Overview of Glucose Catabolism via Glycolysis
- Glucose is an important source of energy, used by many organisms for their metabolic process.
- It has several advantages, such as its high potential energy, which acts as a good fuel.
- Complete oxidation of glucose, forms CO2 and water, with a change in standard free energy of -2840kJ/mol.
- Usually, cells store glucose in a form of glycogen and starch, which are high molecular weight polymers of glucose, without any cytosolic osmolarity fluctuations.
- Stored glucose is released for the production of ATP when energy is required by the cell, which can be processed by aerobic or anaerobic respiration.
- Glucose have several metabolic fates.
- It can act as a precursor, for intermediates of metabolic biosynthetic pathways. E.g., In E.Coli, the backbone of the carbon skeleton is derived from glucose for other biological molecules such as fatty acid, nucleotide, and amino acid required for the growth of E.Coli.
- In-plant & animal cells, four major fate of glucose is determined:
- Formation of complex polysaccharides, which is present in extracellular space i.e., glycocalyx.
- Stored in a form of starch or polysaccharide, and released when the cell needs energy.
- Universal Fate of Glucose- via Glycolysis which oxidize glucose into pyruvate i.e., a 3-C compound that releases ATP and metabolic intermediates.
- Glucose oxidation is also carried out by pentose phosphate pathways also termed the phosphogluconate pathway.
- Some organisms form glucose in order to carry out their metabolism, this happens when there is devoid of glucose molecules in the surrounding.
- For e.g., Photosynthetic organisms form glucose by reducing CO2 into triose, other than that non-photosynthetic cells, make glucose from 3- 4C precursors by the process of gluconeogenesis. [that actually represents reverse glycolysis].
Possible Metabolic Fates of Pyruvate
Introduction of Glycolysis
- Degradation of glucose, in a series of reactions catalyzed by glycolytic enzymes which yield two molecules of pyruvate [3-C compound].
- The standard free energy released from the glycolytic breakdown of glucose is conserved in the form of NADH and ATP.
- The elucidation of glycolysis was the first metabolic pathway, which was studied in past.
History of research in Glycolysis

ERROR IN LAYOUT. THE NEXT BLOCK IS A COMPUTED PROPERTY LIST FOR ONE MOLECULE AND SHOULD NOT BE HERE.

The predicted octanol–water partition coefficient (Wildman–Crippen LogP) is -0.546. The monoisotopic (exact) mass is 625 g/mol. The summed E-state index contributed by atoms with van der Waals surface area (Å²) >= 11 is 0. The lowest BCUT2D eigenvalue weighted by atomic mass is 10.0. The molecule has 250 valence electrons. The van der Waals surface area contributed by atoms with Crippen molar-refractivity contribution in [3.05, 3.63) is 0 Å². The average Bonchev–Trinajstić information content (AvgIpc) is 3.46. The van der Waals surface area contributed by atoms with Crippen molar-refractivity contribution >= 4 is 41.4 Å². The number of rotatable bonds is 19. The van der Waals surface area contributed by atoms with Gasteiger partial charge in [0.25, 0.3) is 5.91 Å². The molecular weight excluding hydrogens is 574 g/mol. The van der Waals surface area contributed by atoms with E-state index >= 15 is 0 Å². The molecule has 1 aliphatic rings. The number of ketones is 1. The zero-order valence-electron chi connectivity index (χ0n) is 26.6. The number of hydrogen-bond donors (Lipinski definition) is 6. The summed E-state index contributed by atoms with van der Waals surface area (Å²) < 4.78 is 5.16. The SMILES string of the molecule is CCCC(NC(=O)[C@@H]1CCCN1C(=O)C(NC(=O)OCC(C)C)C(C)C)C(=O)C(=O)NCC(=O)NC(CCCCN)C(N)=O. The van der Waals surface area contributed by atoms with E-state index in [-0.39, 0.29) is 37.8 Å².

- In 1897, Eduard Buchner discovered the process of fermentation carried out in yeast cell extracts.
- The pathway of fermentation was explained by Otto Warburg & Hans Von Euler– Chelpin.
- In 193O, Gustav Embden & Otto Meyerhoff highlighted the glycolysis reactions in muscle cells and yeast cells. [therefore glycolysis is also termed as Embden- Meyerhoff Pathway]
- Later onwards, this area of research was further progressed.
In which cells, glycolysis occurs?
- Glucose catabolism by glycolysis is a primary source of energy in some mammal tissues or specific cell types which includes sperm, brain, erythrocytes, and renal medulla.
- In some plants, it has been observed that tissues that store starch for e.g., potato tubers and aquatic plants such as watercress, energy is released by the process of glycolysis when it’s required.
- Most of the anaerobic microorganisms completely rely upon glycolysis.
- The site of glycolysis in the cytosol of the cell.
Overview of Glycolysis
- There are series of ten steps catalyzed by enzymes that break down glucose into pyruvate.
- The first five steps are known as a preparatory phase.
- The last five steps of the glycolytic pathway are the Payoff phase.
The major phases of the glycolytic breakdown of glucose:
- Each molecule of glucose enter through the preparatory phase, 2 molecules of glyceraldehyde 3–phosphate which passes to the payoff phase.
- Two molecules of pyruvate are yielded as the end product of glycolysis, in the preparatory phase, 2 ATP molecules are consumed, in the payoff phase, four molecules of ATP are produced.
- Net yield is 2 molecules of ATP per glucose molecule is converted into pyruvate.
The complete equation for glycolysis:
Glucose + 2NAD + 2ADP + 2Pi= 2Pyruvate + 2NADH + 2H + 2ATP + 2H2O
References and Sources